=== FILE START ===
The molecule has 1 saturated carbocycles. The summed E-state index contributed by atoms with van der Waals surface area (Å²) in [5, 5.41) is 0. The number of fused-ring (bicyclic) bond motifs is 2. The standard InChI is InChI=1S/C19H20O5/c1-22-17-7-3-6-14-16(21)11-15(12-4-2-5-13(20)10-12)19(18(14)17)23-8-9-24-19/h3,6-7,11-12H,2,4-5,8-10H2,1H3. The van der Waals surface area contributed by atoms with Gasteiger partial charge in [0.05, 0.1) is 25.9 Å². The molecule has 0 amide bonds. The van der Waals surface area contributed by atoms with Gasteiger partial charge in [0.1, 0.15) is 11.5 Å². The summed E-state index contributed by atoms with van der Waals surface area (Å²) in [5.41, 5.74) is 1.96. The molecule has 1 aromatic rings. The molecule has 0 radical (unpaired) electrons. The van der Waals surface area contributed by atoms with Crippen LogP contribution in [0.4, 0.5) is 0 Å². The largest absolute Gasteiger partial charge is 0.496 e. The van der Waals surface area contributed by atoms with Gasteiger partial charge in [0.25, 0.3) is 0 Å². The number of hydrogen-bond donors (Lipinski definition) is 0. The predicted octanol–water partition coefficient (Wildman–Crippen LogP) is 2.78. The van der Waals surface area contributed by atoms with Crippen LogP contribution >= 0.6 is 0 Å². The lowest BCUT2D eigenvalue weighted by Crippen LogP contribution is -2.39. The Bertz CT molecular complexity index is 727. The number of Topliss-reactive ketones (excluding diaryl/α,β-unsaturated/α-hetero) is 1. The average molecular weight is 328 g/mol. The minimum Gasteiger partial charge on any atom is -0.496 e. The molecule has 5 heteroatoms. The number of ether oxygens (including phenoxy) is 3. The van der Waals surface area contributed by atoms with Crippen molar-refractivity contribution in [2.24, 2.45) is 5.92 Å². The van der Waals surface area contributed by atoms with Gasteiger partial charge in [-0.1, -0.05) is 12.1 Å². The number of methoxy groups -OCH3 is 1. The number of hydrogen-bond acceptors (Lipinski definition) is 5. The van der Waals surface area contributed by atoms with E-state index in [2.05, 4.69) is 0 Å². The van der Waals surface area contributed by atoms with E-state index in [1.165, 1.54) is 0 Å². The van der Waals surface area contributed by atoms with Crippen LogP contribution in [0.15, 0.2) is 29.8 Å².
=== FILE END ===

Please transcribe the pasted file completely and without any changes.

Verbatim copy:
The molecule has 1 saturated carbocycles. The summed E-state index contributed by atoms with van der Waals surface area (Å²) in [5, 5.41) is 0. The number of fused-ring (bicyclic) bond motifs is 2. The standard InChI is InChI=1S/C19H20O5/c1-22-17-7-3-6-14-16(21)11-15(12-4-2-5-13(20)10-12)19(18(14)17)23-8-9-24-19/h3,6-7,11-12H,2,4-5,8-10H2,1H3. The van der Waals surface area contributed by atoms with Gasteiger partial charge in [0.05, 0.1) is 25.9 Å². The molecule has 0 amide bonds. The van der Waals surface area contributed by atoms with Gasteiger partial charge in [0.1, 0.15) is 11.5 Å². The summed E-state index contributed by atoms with van der Waals surface area (Å²) in [5.41, 5.74) is 1.96. The molecule has 1 aromatic rings. The molecule has 0 radical (unpaired) electrons. The van der Waals surface area contributed by atoms with Crippen LogP contribution in [0.4, 0.5) is 0 Å². The largest absolute Gasteiger partial charge is 0.496 e. The van der Waals surface area contributed by atoms with Gasteiger partial charge in [0.25, 0.3) is 0 Å². The number of hydrogen-bond donors (Lipinski definition) is 0. The predicted octanol–water partition coefficient (Wildman–Crippen LogP) is 2.78. The van der Waals surface area contributed by atoms with Crippen LogP contribution >= 0.6 is 0 Å². The lowest BCUT2D eigenvalue weighted by Crippen LogP contribution is -2.39. The Bertz CT molecular complexity index is 727. The number of Topliss-reactive ketones (excluding diaryl/α,β-unsaturated/α-hetero) is 1. The average molecular weight is 328 g/mol. The minimum Gasteiger partial charge on any atom is -0.496 e. The molecule has 5 heteroatoms. The number of ether oxygens (including phenoxy) is 3. The van der Waals surface area contributed by atoms with Crippen molar-refractivity contribution in [2.24, 2.45) is 5.92 Å². The van der Waals surface area contributed by atoms with Gasteiger partial charge in [-0.1, -0.05) is 12.1 Å². The number of methoxy groups -OCH3 is 1. The number of hydrogen-bond acceptors (Lipinski definition) is 5. The van der Waals surface area contributed by atoms with E-state index in [2.05, 4.69) is 0 Å². The van der Waals surface area contributed by atoms with E-state index in [1.165, 1.54) is 0 Å². The van der Waals surface area contributed by atoms with Crippen LogP contribution in [0.15, 0.2) is 29.8 Å².